The Life & Times of An Indian Street Dog
The streets are my home
I grew up here,
I grew up on my own.
I too had aspirations, I thought I’d make it big some day.
“Everything seems possible when you are young,”
They are right when they say.
As I grew older, reality set in;
Nope, I wasn’t going to have an exciting future,
After all, I was no Golden Retriever or Japanese Chin.
Wait, did they just reject me for I am no hunk?
And now I won’t ever eat out of a plate,
Or have a cushion to bunk?
Those handsome buggers have it easy,
They get ‘loving, caring homes’ in no time
I wasn’t aware that looks mattered so much
Since when was being Plain Jane a crime?
I spent the best years of my life
waiting for something exciting to happen,
The most I got was screeching cars;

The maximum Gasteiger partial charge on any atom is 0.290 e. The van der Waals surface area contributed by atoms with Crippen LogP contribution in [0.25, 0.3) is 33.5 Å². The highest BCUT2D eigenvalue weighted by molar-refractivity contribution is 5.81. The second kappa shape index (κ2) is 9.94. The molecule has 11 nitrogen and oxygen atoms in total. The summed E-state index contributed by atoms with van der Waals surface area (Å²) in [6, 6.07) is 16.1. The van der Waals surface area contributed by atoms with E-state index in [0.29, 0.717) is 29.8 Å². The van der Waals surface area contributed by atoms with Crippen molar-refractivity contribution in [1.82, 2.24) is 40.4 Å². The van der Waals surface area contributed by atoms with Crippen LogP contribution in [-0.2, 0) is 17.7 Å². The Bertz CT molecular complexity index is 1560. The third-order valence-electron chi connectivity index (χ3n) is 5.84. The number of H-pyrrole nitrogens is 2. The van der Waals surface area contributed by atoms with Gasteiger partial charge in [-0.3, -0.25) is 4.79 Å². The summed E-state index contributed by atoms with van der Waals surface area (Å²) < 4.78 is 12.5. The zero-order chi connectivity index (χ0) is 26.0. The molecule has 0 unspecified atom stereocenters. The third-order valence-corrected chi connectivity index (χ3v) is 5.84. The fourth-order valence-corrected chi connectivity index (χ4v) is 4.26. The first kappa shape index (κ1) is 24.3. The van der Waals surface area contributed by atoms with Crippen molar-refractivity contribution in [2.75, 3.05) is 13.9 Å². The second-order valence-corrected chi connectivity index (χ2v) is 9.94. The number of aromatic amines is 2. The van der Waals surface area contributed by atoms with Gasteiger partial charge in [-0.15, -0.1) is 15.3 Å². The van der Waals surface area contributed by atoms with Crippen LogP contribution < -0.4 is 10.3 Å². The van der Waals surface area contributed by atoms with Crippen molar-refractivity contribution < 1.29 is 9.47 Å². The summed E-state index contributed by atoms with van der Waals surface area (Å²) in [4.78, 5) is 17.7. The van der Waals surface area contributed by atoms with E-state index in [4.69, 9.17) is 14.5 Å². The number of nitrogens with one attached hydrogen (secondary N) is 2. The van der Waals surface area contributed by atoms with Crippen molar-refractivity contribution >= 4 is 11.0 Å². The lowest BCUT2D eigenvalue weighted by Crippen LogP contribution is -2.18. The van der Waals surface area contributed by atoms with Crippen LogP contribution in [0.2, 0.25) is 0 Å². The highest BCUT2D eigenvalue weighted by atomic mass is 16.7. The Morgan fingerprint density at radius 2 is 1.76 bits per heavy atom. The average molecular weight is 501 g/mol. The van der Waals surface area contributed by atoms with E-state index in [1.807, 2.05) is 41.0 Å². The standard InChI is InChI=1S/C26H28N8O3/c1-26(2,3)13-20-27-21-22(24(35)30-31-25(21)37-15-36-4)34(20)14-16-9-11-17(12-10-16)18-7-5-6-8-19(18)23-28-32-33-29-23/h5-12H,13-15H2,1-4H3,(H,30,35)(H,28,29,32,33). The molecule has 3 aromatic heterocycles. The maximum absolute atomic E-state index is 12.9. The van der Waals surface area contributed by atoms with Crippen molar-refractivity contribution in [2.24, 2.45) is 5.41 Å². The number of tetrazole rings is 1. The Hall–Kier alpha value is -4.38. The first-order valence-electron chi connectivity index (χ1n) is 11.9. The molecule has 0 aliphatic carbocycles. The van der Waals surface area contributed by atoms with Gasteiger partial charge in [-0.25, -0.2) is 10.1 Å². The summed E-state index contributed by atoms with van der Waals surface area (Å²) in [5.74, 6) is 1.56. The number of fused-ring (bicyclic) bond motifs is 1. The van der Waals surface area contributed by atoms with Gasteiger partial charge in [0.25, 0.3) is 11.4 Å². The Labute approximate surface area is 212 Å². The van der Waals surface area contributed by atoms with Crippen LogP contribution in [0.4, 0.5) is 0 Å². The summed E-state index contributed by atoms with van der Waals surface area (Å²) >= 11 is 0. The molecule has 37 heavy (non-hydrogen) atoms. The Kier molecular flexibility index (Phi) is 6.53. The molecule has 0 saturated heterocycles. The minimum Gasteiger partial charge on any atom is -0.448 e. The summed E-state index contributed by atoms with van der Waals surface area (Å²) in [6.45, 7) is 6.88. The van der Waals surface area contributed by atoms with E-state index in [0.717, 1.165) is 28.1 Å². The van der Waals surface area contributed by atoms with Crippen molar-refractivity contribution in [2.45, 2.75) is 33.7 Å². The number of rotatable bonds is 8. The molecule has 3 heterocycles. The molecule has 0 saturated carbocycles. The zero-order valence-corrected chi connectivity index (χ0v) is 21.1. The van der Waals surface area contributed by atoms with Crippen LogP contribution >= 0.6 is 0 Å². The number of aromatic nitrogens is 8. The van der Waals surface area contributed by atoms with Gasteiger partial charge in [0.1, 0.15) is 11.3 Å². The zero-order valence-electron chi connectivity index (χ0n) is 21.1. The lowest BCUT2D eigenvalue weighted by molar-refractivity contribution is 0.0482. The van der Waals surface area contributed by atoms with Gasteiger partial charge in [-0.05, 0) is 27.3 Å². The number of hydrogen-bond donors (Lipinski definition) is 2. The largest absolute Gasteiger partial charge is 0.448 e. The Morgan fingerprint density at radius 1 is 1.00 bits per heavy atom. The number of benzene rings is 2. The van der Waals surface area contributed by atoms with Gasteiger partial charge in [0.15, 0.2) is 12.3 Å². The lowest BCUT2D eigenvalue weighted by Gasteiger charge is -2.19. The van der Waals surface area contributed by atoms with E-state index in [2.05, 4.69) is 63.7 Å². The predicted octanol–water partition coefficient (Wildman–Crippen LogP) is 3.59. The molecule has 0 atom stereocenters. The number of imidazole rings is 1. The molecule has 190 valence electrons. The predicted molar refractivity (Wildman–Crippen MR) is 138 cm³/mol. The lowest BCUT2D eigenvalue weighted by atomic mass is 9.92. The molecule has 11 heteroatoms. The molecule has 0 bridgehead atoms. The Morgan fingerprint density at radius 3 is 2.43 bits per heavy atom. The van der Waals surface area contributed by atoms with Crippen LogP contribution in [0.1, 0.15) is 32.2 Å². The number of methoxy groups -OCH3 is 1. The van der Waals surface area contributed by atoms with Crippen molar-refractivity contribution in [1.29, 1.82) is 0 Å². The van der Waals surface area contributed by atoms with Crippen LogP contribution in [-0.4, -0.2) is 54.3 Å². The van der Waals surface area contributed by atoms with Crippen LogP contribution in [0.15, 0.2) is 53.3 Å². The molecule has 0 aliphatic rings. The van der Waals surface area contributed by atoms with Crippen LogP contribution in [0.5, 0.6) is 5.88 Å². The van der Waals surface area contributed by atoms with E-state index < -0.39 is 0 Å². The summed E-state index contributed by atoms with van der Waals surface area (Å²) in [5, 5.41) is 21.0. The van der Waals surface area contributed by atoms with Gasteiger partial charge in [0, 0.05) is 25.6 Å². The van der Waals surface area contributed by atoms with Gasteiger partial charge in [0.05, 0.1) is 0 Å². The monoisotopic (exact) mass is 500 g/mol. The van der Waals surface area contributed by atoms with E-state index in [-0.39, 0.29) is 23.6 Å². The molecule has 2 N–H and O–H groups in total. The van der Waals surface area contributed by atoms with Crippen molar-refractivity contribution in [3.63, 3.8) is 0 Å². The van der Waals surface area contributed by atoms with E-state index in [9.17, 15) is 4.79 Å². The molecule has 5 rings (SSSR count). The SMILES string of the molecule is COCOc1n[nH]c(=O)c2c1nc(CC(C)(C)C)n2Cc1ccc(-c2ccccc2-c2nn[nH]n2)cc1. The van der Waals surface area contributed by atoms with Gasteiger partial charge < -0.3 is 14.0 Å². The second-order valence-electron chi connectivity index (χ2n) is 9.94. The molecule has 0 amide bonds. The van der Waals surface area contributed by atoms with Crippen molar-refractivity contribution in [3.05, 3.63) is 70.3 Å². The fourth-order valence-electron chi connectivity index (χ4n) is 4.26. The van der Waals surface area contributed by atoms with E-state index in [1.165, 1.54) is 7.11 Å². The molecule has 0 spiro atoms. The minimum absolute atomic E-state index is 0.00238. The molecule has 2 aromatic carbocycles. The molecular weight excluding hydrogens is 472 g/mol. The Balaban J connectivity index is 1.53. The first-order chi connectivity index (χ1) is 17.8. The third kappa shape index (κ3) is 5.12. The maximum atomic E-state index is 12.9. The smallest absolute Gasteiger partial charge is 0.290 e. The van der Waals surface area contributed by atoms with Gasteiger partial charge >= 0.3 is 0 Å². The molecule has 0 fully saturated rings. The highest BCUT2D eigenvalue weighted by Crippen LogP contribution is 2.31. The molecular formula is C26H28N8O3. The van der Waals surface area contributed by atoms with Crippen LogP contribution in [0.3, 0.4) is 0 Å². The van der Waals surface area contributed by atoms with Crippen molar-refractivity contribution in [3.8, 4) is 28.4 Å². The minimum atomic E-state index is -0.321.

and some nice people who cuddled.
But that was that and then I stopped waiting,
For feeling miserable was no use;
Although I hear they often mention me,
But only as an insulting abuse.
Now I am growing older,
and I have made peace with reality
I spend my days by myself,
Waiting for eventuality.
Do I not look happy?
May be it doesn’t show.
That lady who brings food for us street-dwellers,
There’s too much to her that I owe.
For it’s not just the food that I like her for,
It’s also the closest I will ever get to being cared about.
Even if she turned up without food some day,
I would still be excited to see her, I have no doubt.
Am I sounding too needy?
I apologize, those are not my manners.
I know better than demanding love,
I understand the real things in life that matter.
I love my brothers on the streets,
We could fight and kill for each other;
They are the only family I ever had,
We have been through a lot together.
The only wish that I make every day,
is not to make us prettier in the next life.
But to give others the vision
to see what lay inside.